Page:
The United States Postal Service is struggling and wants to eliminate 220,000 jobs, close more than 300 facilities, and faces another quarter with losses totaling more that $3.5 billion.
It needs to become more efficient with the way it deals with the average customer and two recent instances help me to understand why the USPS is failing. In July I received a postage-paid envelope in my postal box at the local branch along with a note saying that my annual rental fee was due. I immediately wrote out a check for the correct amount, as I have done for more than twenty-five years, put it in the envelope and mailed it.
Two weeks later when my wife Carmen went to check the box, our key wouldn’t work. After she waited in the stamp line and told her tale to the clerk, the clerk said the lock had been changed since no payment had been received. When Carmen explained that we sent a check two weeks earlier, she was also told that if we didn’t make a payment in the next two days, we would lose the box forever. We charged the amount, still wondering what happened to our check and the postage-paid envelope addressed to this post office branch.
We found out three weeks later when we opened the box and found an envelope with the original check inside and a note saying that this check is being returned since payment was already received. No one at that branch could explain what had happened to the wayward envelope.
Yesterday I sat in the side office at the branch with Eduardo, the supervisor, as I tried to find an explanation to another postal mystery. When I had stayed in Henderson, Nevada a few weeks earlier, I had left a pendant behind that had the Chinese symbol for The Way; apropos since I am finishing a book entitled The Oy Way, whose web site is www.theoyway.com. The hotel mailed the pendant to me and when I found their envelope in my home mailbox, it contained the stamped words “POSTAGE DUE $1.27.” However, it did not contain the pendant only the bubble wrapping inside and a neat, square 1 ½ x 1 ½” tear in the lower left corner which someone did in order to steal the pendant, which they did.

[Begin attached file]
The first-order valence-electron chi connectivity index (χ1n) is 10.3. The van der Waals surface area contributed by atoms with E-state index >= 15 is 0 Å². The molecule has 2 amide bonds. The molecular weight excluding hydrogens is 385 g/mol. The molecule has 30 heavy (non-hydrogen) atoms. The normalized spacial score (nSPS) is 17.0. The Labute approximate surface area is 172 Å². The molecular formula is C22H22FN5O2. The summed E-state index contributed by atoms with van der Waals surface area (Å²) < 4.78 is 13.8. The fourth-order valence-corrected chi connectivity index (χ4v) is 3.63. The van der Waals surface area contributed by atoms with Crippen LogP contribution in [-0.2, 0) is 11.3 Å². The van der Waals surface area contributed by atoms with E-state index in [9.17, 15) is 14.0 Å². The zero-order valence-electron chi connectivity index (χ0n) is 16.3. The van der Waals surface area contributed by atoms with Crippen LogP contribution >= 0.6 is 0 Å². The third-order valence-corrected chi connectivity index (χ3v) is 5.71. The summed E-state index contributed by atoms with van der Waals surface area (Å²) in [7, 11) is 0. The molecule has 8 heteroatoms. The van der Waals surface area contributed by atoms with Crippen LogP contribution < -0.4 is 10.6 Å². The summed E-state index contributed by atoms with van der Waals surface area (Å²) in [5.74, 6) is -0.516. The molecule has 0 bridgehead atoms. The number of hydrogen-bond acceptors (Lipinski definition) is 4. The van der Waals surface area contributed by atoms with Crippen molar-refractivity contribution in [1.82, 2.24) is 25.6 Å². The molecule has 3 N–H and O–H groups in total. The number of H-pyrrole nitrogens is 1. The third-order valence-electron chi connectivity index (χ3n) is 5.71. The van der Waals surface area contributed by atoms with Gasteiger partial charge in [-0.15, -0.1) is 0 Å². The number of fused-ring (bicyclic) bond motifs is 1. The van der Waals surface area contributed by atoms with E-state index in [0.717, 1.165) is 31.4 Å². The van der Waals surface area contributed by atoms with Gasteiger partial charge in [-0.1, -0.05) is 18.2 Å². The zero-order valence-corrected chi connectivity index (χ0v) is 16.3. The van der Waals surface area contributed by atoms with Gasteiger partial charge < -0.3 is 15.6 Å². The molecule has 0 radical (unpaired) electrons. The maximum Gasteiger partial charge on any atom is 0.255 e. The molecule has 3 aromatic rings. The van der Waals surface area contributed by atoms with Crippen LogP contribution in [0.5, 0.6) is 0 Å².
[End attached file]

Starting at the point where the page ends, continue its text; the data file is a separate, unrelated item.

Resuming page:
Eduardo defended all of the postal employees in Henderson, then Las Vegas, San Jose and in his branch in Santa Cruz. He said that the neat tear and deft removal of the pendant from the envelope was most likely caused by a sorting machine. He vehemently stuck to that explanation no matter what I said, and suggested that I fill out a report describing the pendant and he would send it to the USPS Lost and Found Department in Georgia. Our conversation ended after I asked if there was also a Stolen and Found Department near by.
Raise You A Penny
To solve all of the above problems, the USPS announced today that as a birthday present, it would raise postal rates on January 22, 2012, including a 1-cent increase in the cost of first-class mail, to 45 cents.